NGC 1097 - A very attractive elongated galaxy, with a bright nucleus and an oval halo.  Just north of the 9.2 magnitude galaxy, its companion NGC 1097a is visible as a fuzzy spot.

Before leaving Fornax, I observed NGC 1049.  This is a 12.9 magnitude extragalactic globular cluster- it is actually the brightest globular cluster (of 4) visible in the Fornax dwarf galaxy.  The photo to the left belies the faint smudge that was in the eyepiece.  It had the appearance of a star with a very faint halo.  It is likely that this object would appear as a star from all but the darkest locations.  The faint halo was easy to miss.  The Fornax Dwarf galaxy itself has too low a surface brightness to be observed.

Mars was blazing high in the east by about 11:30, so after viewing a few more galaxies (such as NGC 2292/2293 and NGC 2295 in Canis Major), I decided it was time to sketch Mars.

Time of sketch: 0700 UT, 1-16-10
RA: 9h 15m 1.9s     Dec: +20 deg. 27'
Central Meridian: 263

Illumination: 99%     Magnitude: -1.1
Distance: .679 au (5.6 light minutes!)     Size: 13.8 arcseconds

Mars is almost as large as it will be this aparrition.  Seeing was just above average, and bright planets do not benefit from dark skies.  So despite the world class location, the observation of details was typical of that seen from the Lost Pleiad Observatory.  The polar cap was bright, as was the limb, with the Hellas basin area also bright.  Syrtis major was promienet as was again, the dark collar below the north polar cap.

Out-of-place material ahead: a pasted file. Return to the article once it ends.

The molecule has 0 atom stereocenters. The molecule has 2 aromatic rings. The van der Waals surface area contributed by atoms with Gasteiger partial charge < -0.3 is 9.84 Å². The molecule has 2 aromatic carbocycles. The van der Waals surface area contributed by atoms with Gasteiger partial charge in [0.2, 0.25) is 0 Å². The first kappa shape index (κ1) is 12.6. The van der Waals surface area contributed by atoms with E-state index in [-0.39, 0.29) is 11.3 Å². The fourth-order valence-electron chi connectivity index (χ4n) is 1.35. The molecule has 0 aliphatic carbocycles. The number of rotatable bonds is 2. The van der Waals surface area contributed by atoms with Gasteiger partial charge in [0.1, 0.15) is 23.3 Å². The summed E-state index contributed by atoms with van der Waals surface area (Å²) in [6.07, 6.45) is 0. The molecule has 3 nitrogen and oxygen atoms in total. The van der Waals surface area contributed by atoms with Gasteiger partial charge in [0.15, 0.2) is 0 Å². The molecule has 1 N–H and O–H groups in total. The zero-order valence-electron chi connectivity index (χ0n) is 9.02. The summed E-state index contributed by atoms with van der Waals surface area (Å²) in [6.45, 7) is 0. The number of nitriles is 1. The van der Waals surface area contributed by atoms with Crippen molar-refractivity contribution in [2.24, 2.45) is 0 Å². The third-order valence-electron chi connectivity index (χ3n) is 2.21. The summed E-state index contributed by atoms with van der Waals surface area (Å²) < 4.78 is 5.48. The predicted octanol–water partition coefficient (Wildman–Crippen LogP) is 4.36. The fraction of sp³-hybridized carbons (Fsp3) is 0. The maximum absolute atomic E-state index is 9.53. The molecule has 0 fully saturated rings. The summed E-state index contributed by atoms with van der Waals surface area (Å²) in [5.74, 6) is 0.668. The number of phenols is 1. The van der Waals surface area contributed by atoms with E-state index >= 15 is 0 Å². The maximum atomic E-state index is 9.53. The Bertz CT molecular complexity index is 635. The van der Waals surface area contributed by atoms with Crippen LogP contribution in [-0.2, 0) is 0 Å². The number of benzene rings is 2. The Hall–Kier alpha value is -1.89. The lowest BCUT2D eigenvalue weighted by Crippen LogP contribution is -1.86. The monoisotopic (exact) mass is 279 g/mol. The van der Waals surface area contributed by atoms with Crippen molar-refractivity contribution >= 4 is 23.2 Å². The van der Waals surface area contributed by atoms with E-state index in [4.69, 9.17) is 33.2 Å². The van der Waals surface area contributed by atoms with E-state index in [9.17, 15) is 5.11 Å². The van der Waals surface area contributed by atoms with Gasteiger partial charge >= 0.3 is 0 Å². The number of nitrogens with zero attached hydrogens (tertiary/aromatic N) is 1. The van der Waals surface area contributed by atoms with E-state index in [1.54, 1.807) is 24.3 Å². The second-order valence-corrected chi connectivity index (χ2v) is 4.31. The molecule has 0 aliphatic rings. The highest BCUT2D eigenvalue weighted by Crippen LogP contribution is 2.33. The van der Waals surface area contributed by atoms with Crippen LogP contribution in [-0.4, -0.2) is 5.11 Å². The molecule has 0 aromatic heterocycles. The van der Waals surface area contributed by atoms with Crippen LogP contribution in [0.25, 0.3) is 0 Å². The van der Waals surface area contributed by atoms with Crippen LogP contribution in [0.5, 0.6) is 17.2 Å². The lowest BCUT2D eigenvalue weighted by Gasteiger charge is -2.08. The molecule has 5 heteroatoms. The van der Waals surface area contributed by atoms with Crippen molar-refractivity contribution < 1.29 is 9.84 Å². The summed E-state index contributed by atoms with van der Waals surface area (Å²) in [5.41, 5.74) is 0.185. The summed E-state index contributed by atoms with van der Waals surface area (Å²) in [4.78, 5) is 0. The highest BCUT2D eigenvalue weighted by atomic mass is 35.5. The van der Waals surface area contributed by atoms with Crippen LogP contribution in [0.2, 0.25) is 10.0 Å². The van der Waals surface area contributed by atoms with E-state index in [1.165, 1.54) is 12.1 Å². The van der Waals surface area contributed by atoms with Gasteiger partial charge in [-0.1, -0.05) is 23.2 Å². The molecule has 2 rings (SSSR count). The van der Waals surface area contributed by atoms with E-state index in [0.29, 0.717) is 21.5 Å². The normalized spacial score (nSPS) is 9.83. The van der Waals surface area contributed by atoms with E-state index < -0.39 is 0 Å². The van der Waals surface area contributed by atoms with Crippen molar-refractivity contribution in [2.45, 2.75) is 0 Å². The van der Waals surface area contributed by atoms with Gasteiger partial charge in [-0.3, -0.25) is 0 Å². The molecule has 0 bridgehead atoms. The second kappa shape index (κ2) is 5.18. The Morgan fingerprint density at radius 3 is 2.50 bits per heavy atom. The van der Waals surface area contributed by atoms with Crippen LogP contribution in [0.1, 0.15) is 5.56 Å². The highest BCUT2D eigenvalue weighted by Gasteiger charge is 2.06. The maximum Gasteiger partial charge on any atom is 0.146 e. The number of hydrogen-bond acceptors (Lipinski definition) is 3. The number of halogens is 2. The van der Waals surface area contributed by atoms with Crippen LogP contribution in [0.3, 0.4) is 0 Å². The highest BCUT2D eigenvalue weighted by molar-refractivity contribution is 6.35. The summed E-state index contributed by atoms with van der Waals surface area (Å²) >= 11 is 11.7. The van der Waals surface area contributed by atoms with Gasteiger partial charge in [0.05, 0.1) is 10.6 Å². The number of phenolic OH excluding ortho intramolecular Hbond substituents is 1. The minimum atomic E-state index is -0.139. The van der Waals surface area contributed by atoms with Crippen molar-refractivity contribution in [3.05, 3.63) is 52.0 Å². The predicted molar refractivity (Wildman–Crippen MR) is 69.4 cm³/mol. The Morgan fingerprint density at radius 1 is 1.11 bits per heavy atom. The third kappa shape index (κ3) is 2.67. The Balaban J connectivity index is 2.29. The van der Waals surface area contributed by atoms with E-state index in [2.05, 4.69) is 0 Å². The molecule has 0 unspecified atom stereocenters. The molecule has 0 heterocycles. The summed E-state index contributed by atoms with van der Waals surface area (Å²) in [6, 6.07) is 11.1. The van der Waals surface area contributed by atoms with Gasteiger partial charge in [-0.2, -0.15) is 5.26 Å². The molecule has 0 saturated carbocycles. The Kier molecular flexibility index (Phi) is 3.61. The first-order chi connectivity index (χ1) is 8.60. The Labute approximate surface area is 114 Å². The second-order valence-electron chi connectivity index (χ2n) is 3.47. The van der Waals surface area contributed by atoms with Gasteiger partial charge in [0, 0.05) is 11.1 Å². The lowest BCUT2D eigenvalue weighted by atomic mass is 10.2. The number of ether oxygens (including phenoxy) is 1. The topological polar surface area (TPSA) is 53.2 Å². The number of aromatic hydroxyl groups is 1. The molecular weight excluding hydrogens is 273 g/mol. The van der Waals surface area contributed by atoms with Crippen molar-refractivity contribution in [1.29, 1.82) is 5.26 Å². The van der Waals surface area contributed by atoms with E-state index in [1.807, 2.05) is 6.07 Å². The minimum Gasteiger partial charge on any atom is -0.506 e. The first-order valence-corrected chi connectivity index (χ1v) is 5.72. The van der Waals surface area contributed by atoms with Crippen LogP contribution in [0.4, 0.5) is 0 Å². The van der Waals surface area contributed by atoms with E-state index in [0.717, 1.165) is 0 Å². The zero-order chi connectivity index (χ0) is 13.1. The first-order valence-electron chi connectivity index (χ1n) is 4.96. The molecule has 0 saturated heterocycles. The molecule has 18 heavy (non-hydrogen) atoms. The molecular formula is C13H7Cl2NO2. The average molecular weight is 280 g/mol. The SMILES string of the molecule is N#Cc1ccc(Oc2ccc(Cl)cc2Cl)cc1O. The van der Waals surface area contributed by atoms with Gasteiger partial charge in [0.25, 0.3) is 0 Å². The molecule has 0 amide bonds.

On Saturday, we woke up and the sky was completely overcast.  With solar observing out of the question, we treated ourselves to a nice breakfast in Rodeo, NM which is about 7 miles east of Portal.  The cafe in Rodeo is fairly non-descript, however, they bake their own breads and cinnamon rolls- enough said.  After a breakfast fit for kings (or in our case two aging but classy amateur astronomers) we took a drive out to Animas, NM to check out Rancho Hidalgo and meet up with Gene Turner.  Gene is one of the developers behind the Arizona Sky Village as well as this more recent astronomy and equestrian community. 

Rancho Hidalgo is home to the still under development observatory of Astronomy Magazine, and is also the current (final?) resting place of Clyde Tombaugh's personal 16 inch telescope.  In case you don't know who Clyde Tombaugh is, he is most famous as the discoverer of Pluto.  Interestingly, despite having a PhD, Tombaugh discovered Pluto before he ever attended college.  The Astronomy Magazine observatory currently houses a 14" Meade SCT, with a Televue 102 riding piggyback.  The TV 102 is equipped with a Hydrogen Alpha 100mm double stack for solar observing.

The Tombaugh telescope is quite impressive in person, made of many sections of angle iron and lots of bolts.  The pictures do not do it justice, but considering the primary mirror is 16 inches, I think you can see how massive this instrument is.  In the picture to the right you can see the primary housing and also the setting circles near the top.

I climbed up a ladder to take the picture at left to try and give some further perspective on how massive the telescope is.  I am about 10 feet above the deck and you can see that my point and shoot camera can not get the whole telescope in the image.

If you ever find yourself in the area, Rancho Hidalgo is worth a visit.  After Gene's tour of the grounds, Jerry and I headed off into the desert to hike around.  We hiked to a grotto that had obviously been occupied at some point, as evidenced by the campfire smoke blackening on the roof, as well as the worked stone chips that littered the area.  All in all, a great trip.